In this video, I want to talk a bit about strategy. If you want to build a successful, profitable business, whether it's a bookkeeping, accounting or tax professional business, then one of the things you have to figure out right at the start is your strategy. Your strategy is the foundation of the business, the bedrock. Without a strategy, you're just relying on luck. When we think about strategy, one of the key components is pricing. There's essentially three different strategies that you could follow with your pricing. Let me describe those three strategies, then you can choose which one's right for you.
The first one is what's often referred to as low-cost leadership. What that means is essentially it's about being the cheapest. More specifically, it's about being the cheapest because we create something within the structure of our business that's unique, a different cost structure that nobody else can copy, which enables us to be cheap, and nobody else can compete with us. That's something that can be achieved. There is a wonderful business in the UK called Richer Sounds. It was created by Julian Richer many years ago. It's been in the Guinness Book of Records many times for the highest volume of retail sales per square foot of space. Incredible business. They sell TVs and hi-fi equipment much, much less than the High Street chains. How do they do that? They have something very unique about their cost structure that nobody else can copy. They're extremely successful.
However, I would argue that in the accounting profession, I have never come across a business that's managed to pull this off. I'm not sure how you can create a cost structure that nobody can compete with. Sometimes people say to me, "Mark, I can. I'm going to create an online virtual accounting business." Why can't anybody else do that? As soon as somebody else copies your model, they can then compete on price, and you're in a price war. I don't think that's a viable option.
The other end of the spectrum, option two, is to create a highly valuable and differentiated business. Focus on adding value and charging a premium price. I've been fortunate over the last 16 years to work with accounting firms in the UK. What I found is when I look at the most successful accounting firms, the most profitable accounting firms, they all follow option two. They focus on being more valuable and, also, on being more expensive. I would argue that option two will always beat option one in the accounting, tax, and bookkeeping professions. If you agree with that, my question for you is, "What are you going to do to be different and better than everybody else? What are you going to do to add more value to clients?"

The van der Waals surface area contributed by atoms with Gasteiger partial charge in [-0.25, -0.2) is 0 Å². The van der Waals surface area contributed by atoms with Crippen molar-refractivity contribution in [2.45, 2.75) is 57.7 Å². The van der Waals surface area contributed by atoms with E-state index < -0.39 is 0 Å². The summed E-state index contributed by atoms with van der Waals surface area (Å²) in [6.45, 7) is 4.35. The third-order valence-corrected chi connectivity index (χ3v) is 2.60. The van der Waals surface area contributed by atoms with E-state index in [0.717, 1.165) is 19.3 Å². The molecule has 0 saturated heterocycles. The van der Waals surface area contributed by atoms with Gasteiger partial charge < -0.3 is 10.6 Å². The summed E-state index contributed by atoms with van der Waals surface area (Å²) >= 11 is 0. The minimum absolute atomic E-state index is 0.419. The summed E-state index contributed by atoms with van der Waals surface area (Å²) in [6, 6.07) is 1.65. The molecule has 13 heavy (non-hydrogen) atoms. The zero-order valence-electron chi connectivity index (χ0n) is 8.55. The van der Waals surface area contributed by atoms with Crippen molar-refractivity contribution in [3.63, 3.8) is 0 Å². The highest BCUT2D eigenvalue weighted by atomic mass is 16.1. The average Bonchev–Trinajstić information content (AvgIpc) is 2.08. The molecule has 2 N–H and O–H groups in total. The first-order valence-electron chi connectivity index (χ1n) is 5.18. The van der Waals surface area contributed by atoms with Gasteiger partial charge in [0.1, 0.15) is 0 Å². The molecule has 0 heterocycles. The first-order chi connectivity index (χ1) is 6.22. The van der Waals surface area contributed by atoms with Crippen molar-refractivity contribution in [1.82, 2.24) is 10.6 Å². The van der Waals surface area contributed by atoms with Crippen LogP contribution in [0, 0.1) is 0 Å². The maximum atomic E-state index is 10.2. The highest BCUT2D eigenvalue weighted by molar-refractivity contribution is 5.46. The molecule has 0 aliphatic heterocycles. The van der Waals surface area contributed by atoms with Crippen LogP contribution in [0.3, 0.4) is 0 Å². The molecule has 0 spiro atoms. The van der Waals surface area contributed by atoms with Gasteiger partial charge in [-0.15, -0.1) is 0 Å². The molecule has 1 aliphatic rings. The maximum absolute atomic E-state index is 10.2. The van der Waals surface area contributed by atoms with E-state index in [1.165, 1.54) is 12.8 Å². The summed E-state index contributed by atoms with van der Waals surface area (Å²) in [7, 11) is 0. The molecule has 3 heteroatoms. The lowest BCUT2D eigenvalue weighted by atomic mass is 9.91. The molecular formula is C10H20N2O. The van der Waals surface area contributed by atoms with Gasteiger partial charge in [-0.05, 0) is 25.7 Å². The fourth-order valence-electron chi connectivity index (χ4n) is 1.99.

There's a third option, and it's what I call the default strategy. It's actually one that most people follow. Let me share with you a story from my own experience way back when I started my firm. It's a mistake that many accountants make. What we do is we look at our competitors, and we try to be competitive compared with the bookkeeper or the accountant down the road, which basically means being cheap. This is what I did. In the early years of my accounting firm, I'd go and see a prospective client. In the meeting, I'd impress them with all my knowledge of tax planning and so on. They very often wanted me to act for them subject to the price. I had to come up with a price. This is what I did, I would do everything I possibly could in the meeting to get a copy of their last set of annual financial statements.
During the course of the meeting, I would flick to the back page, which listed the detailed profit and loss account and pretending to comment on some of the things like margins, but what I was really looking for was that line that said Annual Accounting Fees and make a note of the number, the number the previous accountant was charging. When it came to giving my price, magically somehow my price was 10% less than the previous accountant. I did that for 2 and 1/2 years. In 2 and 1/2 years, I didn't make any money at all. My practice became a complete mess, because one of the things I learned was a crazy strategy. One thing I know is that most accountants are too cheap. They don't know how to price.
The worst thing we can possibly do is try to copy, or even worse beat, the firm down the road. They're already too cheap. We're creating a recipe for complete disaster. We have to focus on being different, being better, and not copying the firm down the road. If you want some more help, I've created a video training program called How to Build a Successful Bookkeeping Business. The training program is actually just as relevant for accountants and tax advisors. In that program we talk much more about strategy amongst other things. To find out more, there's a link somewhere perhaps below this video.